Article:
A survey conducted by Galaxy research for American Express has found that Australian small businesses are increasingly relying on unconventional funding methods to ensure the cash flow consistency.
The Small Business Pulse Survey demonstrated that of the over 3,400 small business respondents, more than 80 per cent claimed to be worried about the cash flow momentum of their business, while just under 50 per cent cited cash flow as a major business concern.
“Over 80 per cent of SMEs still worry about the flow of money coming in and out of business. Almost half of them state that this was probably their biggest concern that keeps them awake at night,” said Jason Fryer, head of small business services at American Express.
Fryer suggests that this concern over and difficulty with cash flow comes down to small businesses still struggling to establish and maintain sound credit relationships with financial institutions in the wake of the GFC.
Most importantly, the survey also found that in lieu of conventional methods, business owners are instead turning to personal credit in the form of loans from friends and family (23 per cent), delaying payments to creditors, and the use of personal savings (44 per cent) to ensure their business continues to run smoothly.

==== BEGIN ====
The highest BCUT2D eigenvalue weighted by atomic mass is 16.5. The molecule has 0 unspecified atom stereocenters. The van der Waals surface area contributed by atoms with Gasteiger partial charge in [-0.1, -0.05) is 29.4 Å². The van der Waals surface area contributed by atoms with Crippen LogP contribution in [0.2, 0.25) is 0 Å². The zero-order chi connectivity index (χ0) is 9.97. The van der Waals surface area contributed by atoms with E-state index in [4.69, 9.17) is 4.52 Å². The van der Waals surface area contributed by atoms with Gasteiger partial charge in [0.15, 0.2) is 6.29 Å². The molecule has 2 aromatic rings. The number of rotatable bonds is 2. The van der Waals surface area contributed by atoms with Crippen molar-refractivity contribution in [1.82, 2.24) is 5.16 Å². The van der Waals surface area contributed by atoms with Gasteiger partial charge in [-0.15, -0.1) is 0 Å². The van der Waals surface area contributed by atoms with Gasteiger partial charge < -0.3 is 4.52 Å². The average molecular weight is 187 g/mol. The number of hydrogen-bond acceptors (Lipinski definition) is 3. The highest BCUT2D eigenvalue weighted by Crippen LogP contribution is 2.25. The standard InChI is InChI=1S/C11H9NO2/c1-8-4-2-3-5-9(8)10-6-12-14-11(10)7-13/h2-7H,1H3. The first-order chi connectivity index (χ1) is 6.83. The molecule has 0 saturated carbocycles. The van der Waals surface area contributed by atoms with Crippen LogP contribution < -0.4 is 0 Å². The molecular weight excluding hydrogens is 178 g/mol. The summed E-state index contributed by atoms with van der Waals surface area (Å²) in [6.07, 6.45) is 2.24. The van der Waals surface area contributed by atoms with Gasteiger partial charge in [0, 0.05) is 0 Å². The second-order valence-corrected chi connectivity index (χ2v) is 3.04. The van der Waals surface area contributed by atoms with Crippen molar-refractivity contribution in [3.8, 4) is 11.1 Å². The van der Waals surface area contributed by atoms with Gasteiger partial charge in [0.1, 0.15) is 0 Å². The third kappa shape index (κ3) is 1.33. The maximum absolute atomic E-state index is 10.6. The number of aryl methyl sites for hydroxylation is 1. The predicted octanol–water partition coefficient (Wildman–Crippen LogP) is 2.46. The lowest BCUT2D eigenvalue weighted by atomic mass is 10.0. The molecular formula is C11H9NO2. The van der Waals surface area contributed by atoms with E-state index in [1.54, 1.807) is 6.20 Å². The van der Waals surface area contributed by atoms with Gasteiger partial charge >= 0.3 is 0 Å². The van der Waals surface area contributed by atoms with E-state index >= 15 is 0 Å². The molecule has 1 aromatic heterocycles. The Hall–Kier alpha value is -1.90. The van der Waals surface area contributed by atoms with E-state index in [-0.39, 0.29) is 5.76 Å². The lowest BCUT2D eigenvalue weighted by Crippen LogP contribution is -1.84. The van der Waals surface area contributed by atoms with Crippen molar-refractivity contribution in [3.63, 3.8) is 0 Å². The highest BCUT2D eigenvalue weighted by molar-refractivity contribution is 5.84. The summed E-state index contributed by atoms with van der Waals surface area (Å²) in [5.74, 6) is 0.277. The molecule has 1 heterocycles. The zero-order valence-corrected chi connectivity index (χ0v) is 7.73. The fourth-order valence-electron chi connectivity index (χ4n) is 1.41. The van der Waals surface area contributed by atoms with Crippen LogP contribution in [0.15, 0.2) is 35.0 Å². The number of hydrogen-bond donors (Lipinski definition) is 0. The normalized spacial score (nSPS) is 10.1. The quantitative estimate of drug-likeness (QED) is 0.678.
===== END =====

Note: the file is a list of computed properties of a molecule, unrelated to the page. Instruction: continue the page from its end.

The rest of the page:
“To combat cash-flow problems, over 70 per cent actually have taken some steps that may be not the most sensible steps,” said Fryer.
“They’ve dipped into their own personal savings. Over a third use personal credit cards to improve cash-flow, which may sound like a sensible thing to do, but personal cards are a really good line for personal expense, rather than using a business card which is much more tailored to small businesses.”
Another significant concern that the survey has presented is that over a quarter of respondents delayed payments to creditors as a means of balancing their cash flow.
“Twenty seven per cent have delayed supply payments,” said Fryer.
“Now if you think about how the supply chain, a lot of small businesses work with other small businesses in terms of supply relationships. So delaying supplier payments has a big knock-on effect to everyone in the chain,” said Fryer.
“On the flipside, one of the good things that came out of the survey is that the majority of business owners are optimistic about the outlook for business growth. Almost half of them are predicting greater profit over the next six months, and over half expecting greater profits in the next 12 months,” he continued.
“And while one in four experienced a reduction in profit in the past 6 months, less than one in ten are expecting to have reduced profit in the year to come. So, that’s a very optimistic, it’s a good sign of optimism that they’re looking forward to the future. Projections for employment are also really positive. Twenty five per cent are expecting to take on additional staff next year. That is the strong side of it.”
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